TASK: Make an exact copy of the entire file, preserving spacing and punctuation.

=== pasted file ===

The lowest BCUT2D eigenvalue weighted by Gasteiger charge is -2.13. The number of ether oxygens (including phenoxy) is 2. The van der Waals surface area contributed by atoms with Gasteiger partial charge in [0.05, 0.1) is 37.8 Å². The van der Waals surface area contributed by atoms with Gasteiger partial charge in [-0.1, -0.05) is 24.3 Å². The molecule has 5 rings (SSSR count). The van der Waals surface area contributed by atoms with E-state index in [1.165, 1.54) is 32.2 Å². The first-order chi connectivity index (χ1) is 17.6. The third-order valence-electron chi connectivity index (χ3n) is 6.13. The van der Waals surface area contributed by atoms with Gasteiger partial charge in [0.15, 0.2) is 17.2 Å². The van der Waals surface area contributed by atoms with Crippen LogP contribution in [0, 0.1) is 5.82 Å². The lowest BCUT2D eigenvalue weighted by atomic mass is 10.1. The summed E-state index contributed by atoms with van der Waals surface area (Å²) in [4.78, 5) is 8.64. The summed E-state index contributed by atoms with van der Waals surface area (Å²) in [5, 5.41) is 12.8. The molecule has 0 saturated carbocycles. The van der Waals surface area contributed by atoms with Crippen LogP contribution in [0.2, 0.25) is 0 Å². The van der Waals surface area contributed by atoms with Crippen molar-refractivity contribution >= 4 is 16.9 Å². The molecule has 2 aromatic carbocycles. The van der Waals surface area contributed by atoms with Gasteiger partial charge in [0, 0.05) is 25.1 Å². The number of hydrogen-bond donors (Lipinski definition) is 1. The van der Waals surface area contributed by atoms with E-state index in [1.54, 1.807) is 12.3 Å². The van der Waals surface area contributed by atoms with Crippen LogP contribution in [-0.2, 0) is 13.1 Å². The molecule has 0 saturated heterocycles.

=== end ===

The lowest BCUT2D eigenvalue weighted by Gasteiger charge is -2.13. The number of ether oxygens (including phenoxy) is 2. The van der Waals surface area contributed by atoms with Gasteiger partial charge in [0.05, 0.1) is 37.8 Å². The van der Waals surface area contributed by atoms with Gasteiger partial charge in [-0.1, -0.05) is 24.3 Å². The molecule has 5 rings (SSSR count). The van der Waals surface area contributed by atoms with E-state index in [1.165, 1.54) is 32.2 Å². The first-order chi connectivity index (χ1) is 17.6. The third-order valence-electron chi connectivity index (χ3n) is 6.13. The van der Waals surface area contributed by atoms with Gasteiger partial charge in [0.15, 0.2) is 17.2 Å². The van der Waals surface area contributed by atoms with Crippen LogP contribution in [0, 0.1) is 5.82 Å². The lowest BCUT2D eigenvalue weighted by atomic mass is 10.1. The summed E-state index contributed by atoms with van der Waals surface area (Å²) in [4.78, 5) is 8.64. The summed E-state index contributed by atoms with van der Waals surface area (Å²) in [5, 5.41) is 12.8. The molecule has 0 saturated carbocycles. The van der Waals surface area contributed by atoms with Crippen LogP contribution in [0.2, 0.25) is 0 Å². The van der Waals surface area contributed by atoms with Crippen molar-refractivity contribution >= 4 is 16.9 Å². The molecule has 2 aromatic carbocycles. The van der Waals surface area contributed by atoms with Gasteiger partial charge in [0, 0.05) is 25.1 Å². The number of hydrogen-bond donors (Lipinski definition) is 1. The van der Waals surface area contributed by atoms with E-state index in [1.54, 1.807) is 12.3 Å². The van der Waals surface area contributed by atoms with Crippen LogP contribution in [-0.2, 0) is 13.1 Å². The molecule has 0 saturated heterocycles.